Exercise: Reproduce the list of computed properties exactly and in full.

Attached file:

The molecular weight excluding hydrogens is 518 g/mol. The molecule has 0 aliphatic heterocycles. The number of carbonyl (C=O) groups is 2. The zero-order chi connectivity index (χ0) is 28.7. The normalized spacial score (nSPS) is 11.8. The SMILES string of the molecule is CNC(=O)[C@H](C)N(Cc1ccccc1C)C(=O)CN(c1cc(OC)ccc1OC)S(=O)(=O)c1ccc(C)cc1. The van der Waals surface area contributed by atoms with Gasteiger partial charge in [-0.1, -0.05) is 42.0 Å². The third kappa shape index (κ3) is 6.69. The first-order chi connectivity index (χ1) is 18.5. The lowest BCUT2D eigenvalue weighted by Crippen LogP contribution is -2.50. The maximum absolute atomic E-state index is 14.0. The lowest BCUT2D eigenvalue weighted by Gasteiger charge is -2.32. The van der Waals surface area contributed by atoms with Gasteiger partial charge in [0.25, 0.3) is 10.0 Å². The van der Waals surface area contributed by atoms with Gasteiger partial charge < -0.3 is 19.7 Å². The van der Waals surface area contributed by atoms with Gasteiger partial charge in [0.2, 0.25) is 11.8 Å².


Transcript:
The molecular weight excluding hydrogens is 518 g/mol. The molecule has 0 aliphatic heterocycles. The number of carbonyl (C=O) groups is 2. The zero-order chi connectivity index (χ0) is 28.7. The normalized spacial score (nSPS) is 11.8. The SMILES string of the molecule is CNC(=O)[C@H](C)N(Cc1ccccc1C)C(=O)CN(c1cc(OC)ccc1OC)S(=O)(=O)c1ccc(C)cc1. The van der Waals surface area contributed by atoms with Gasteiger partial charge in [-0.1, -0.05) is 42.0 Å². The third kappa shape index (κ3) is 6.69. The first-order chi connectivity index (χ1) is 18.5. The lowest BCUT2D eigenvalue weighted by Crippen LogP contribution is -2.50. The maximum absolute atomic E-state index is 14.0. The lowest BCUT2D eigenvalue weighted by Gasteiger charge is -2.32. The van der Waals surface area contributed by atoms with Gasteiger partial charge in [0.25, 0.3) is 10.0 Å². The van der Waals surface area contributed by atoms with Gasteiger partial charge < -0.3 is 19.7 Å². The van der Waals surface area contributed by atoms with Gasteiger partial charge in [0.2, 0.25) is 11.8 Å².